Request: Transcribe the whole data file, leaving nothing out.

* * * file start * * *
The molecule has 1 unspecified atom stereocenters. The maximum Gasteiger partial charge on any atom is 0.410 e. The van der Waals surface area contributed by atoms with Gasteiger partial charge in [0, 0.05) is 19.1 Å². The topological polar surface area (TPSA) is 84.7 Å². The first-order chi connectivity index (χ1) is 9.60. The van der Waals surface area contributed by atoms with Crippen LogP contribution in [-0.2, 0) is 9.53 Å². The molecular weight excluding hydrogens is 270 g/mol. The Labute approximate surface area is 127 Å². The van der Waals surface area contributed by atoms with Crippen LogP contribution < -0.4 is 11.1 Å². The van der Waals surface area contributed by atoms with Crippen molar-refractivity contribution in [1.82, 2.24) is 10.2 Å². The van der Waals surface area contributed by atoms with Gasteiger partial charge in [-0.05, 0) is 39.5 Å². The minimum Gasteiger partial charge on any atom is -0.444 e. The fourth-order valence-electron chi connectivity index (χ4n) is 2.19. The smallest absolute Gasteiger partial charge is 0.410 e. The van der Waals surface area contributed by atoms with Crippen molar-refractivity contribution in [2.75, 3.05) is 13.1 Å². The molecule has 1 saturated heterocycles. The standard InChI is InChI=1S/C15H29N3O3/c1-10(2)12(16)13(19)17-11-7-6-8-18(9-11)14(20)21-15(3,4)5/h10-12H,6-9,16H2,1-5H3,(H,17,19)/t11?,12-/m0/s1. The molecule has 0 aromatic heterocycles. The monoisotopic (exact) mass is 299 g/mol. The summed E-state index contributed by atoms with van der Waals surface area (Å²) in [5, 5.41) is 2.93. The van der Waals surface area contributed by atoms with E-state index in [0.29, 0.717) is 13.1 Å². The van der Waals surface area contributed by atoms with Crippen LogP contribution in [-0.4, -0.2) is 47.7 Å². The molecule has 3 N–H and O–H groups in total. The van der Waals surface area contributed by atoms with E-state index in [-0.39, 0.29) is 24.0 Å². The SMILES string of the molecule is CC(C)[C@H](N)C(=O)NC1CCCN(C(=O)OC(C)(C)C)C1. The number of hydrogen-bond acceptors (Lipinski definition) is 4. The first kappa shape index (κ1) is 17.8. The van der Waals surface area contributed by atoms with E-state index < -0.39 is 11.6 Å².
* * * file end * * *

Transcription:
The molecule has 1 unspecified atom stereocenters. The maximum Gasteiger partial charge on any atom is 0.410 e. The van der Waals surface area contributed by atoms with Gasteiger partial charge in [0, 0.05) is 19.1 Å². The topological polar surface area (TPSA) is 84.7 Å². The first-order chi connectivity index (χ1) is 9.60. The van der Waals surface area contributed by atoms with Crippen LogP contribution in [-0.2, 0) is 9.53 Å². The molecular weight excluding hydrogens is 270 g/mol. The Labute approximate surface area is 127 Å². The van der Waals surface area contributed by atoms with Crippen LogP contribution < -0.4 is 11.1 Å². The van der Waals surface area contributed by atoms with Crippen molar-refractivity contribution in [1.82, 2.24) is 10.2 Å². The van der Waals surface area contributed by atoms with Gasteiger partial charge in [-0.05, 0) is 39.5 Å². The minimum Gasteiger partial charge on any atom is -0.444 e. The fourth-order valence-electron chi connectivity index (χ4n) is 2.19. The smallest absolute Gasteiger partial charge is 0.410 e. The van der Waals surface area contributed by atoms with Crippen molar-refractivity contribution in [2.75, 3.05) is 13.1 Å². The molecule has 1 saturated heterocycles. The standard InChI is InChI=1S/C15H29N3O3/c1-10(2)12(16)13(19)17-11-7-6-8-18(9-11)14(20)21-15(3,4)5/h10-12H,6-9,16H2,1-5H3,(H,17,19)/t11?,12-/m0/s1. The molecule has 0 aromatic heterocycles. The monoisotopic (exact) mass is 299 g/mol. The summed E-state index contributed by atoms with van der Waals surface area (Å²) in [5, 5.41) is 2.93. The van der Waals surface area contributed by atoms with E-state index in [0.29, 0.717) is 13.1 Å². The van der Waals surface area contributed by atoms with Crippen LogP contribution in [-0.4, -0.2) is 47.7 Å². The molecule has 3 N–H and O–H groups in total. The van der Waals surface area contributed by atoms with E-state index in [-0.39, 0.29) is 24.0 Å². The SMILES string of the molecule is CC(C)[C@H](N)C(=O)NC1CCCN(C(=O)OC(C)(C)C)C1. The number of hydrogen-bond acceptors (Lipinski definition) is 4. The first kappa shape index (κ1) is 17.8. The van der Waals surface area contributed by atoms with E-state index < -0.39 is 11.6 Å².